Most successful startups are overnight success. That night is usually somewhere between day 1000 and day 3500... ~Startup L Jackson
Adam Rifkin stashed this in Startup Lessons
The quote above is from Tren Griffin's "12 Things I Learned from SLJ" :
As shared by Chris Dixon: https://twitter.com/cdixon/status/581899734207442944
5. “Most successful startups are overnight success. That night is usually somewhere between day 1000 and day 3500.”
“You can recognize a company that isn’t executing by the arrows in its back.”
“If you’re talented, don’t let the tech press do your thinking. You’d be better off relying on Dr. Seuss books.”
“If you’re competing on price, it better be the case that the incumbent’s cost structure doesn’t allow them to do the same.”
“BigCo may be late to market, but if there’s not a winner by the time they show up, it’ll probably be them. Go faster.”
As Rich Barton points out: “Ideas are cheap. Execution is dear.” Jeff Bezos is always thinking: “Your margin is my opportunity.” Relentless perseverance is a requirement for any founder. Reid Hoffman asks: “Where’s the contrarian thinking that, if they turn out to be right, could be really, really big? Consensus indicates it’s probably not a total break-out project. If your thinking isn’t truly contrarian, there’s a dog pile of competitors thinking the same thing, and that will limit your total success.”
Ann Winblad has said (#3): “We invest in markets. If the opportunity is not large, then the business, independent of the people or the technology, will fail. Because of this issue of intense competition and capital efficiency, opportunities always get smaller as soon as you fund the company.” If you can’t get to $100 million in revenue the math does not work for the venture capitalist since the failure rate is so high, says Bill Gurley. Fred Wilson has also made that point (#1).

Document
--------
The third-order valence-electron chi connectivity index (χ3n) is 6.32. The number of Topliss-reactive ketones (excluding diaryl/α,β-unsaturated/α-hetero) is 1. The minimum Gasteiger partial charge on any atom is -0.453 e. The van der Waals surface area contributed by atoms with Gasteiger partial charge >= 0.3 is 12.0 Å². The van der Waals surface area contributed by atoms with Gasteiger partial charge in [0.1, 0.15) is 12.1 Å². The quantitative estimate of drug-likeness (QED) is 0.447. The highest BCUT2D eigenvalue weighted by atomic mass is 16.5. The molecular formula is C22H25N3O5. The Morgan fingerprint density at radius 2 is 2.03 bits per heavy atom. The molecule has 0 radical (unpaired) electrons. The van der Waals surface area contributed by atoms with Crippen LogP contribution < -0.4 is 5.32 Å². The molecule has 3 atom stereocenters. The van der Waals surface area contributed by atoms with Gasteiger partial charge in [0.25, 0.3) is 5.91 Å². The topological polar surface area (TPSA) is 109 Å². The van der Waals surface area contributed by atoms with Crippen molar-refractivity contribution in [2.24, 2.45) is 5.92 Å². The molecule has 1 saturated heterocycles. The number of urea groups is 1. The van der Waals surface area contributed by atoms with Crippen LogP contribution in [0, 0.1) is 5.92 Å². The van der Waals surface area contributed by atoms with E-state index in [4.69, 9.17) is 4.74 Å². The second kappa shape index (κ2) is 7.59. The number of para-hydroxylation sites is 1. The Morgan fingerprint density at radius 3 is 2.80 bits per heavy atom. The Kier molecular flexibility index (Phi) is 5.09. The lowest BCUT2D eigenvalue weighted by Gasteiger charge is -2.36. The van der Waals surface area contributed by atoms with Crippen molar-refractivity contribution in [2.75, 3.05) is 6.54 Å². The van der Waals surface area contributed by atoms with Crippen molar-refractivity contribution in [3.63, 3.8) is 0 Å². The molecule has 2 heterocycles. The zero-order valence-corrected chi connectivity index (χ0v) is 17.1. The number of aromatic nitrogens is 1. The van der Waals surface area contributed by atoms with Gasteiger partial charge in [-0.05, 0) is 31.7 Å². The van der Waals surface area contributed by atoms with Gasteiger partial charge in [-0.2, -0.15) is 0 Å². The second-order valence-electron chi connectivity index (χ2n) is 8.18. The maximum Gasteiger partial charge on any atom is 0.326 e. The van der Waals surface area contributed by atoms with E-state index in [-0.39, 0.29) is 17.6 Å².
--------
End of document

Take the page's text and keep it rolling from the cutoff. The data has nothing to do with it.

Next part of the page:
3. “The worst possible thing you can do to your business is raise just enough money to throw up mediocre metrics right around the next round, especially with a high valuation you can’t back off of.”
Broken cap tables are a huge problem as Fred Wilson has noted, Jim Breyer discussed (#6), and Sam Altman states simply: “don’t forget the prime directive of fundraising strategy: set things up so that you never do a down round. The badness of a down round is difficult to overstate; in fact, the threat of that is the best reason not to take a super high price when you’re offered one. If you raise at such a price, everything has to go perfectly in order for your next round to be an up one.” Metrics referred to by Startup L Jackson above will be discussed more below, including the Five Horsemen (CAC, WACC, ARPU, COGs and churn) and their friend customer lifetime value.
4. “The existential threat to early-stage startups is almost always lack of demand. There’ll be infinite VC to fix tech if you clear that hurdle.”
Ann Winblad agrees with Startup L Jackson when she says: “Warren Buffet’s quote: ‘The market bats last’ means ‘Have you figured out: are there customers out there?’ ‘Do the dogs have their head in the dish? Are the customers buying?'”
Getting to product/market fit and proving that “dogs are actually eating the dog food” is essential. If you want to know even more about how product/market fit fits into building a business Paul Graham lays it out here: “You need three things to create a successful startup: to start with good people, to make something customers actually want, and to spend as little money as possible.” Too many people forget that you need to solve a real customer problem. Without that, the business is toast (not even the artisanal variety). Reid Hoffman describes the other key element here: “If your technology is a little better or you execute a little better, you’re screwed. Marginal improvements are rarely decisive.”